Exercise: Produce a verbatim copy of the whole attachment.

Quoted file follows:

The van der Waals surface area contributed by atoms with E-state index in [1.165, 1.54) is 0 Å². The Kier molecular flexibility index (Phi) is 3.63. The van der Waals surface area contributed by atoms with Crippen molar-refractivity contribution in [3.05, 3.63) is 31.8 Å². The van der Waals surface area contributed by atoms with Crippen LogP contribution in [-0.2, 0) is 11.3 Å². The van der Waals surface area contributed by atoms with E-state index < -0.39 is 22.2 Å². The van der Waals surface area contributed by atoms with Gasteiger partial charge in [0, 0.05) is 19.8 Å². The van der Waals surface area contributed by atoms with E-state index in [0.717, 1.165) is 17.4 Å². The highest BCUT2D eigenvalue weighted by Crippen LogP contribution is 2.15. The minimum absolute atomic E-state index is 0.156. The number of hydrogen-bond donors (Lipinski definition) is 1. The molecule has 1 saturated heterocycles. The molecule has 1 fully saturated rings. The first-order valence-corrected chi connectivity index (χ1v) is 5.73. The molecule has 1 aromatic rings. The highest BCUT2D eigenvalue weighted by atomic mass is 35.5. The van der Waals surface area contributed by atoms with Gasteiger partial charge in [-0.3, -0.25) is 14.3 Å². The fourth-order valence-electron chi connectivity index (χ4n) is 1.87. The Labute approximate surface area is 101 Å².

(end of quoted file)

The van der Waals surface area contributed by atoms with E-state index in [1.165, 1.54) is 0 Å². The Kier molecular flexibility index (Phi) is 3.63. The van der Waals surface area contributed by atoms with Crippen molar-refractivity contribution in [3.05, 3.63) is 31.8 Å². The van der Waals surface area contributed by atoms with Crippen LogP contribution in [-0.2, 0) is 11.3 Å². The van der Waals surface area contributed by atoms with E-state index < -0.39 is 22.2 Å². The van der Waals surface area contributed by atoms with Gasteiger partial charge in [0, 0.05) is 19.8 Å². The van der Waals surface area contributed by atoms with E-state index in [0.717, 1.165) is 17.4 Å². The highest BCUT2D eigenvalue weighted by Crippen LogP contribution is 2.15. The minimum absolute atomic E-state index is 0.156. The number of hydrogen-bond donors (Lipinski definition) is 1. The molecule has 1 saturated heterocycles. The molecule has 1 fully saturated rings. The first-order valence-corrected chi connectivity index (χ1v) is 5.73. The molecule has 1 aromatic rings. The highest BCUT2D eigenvalue weighted by atomic mass is 35.5. The van der Waals surface area contributed by atoms with Gasteiger partial charge in [-0.3, -0.25) is 14.3 Å². The fourth-order valence-electron chi connectivity index (χ4n) is 1.87. The Labute approximate surface area is 101 Å².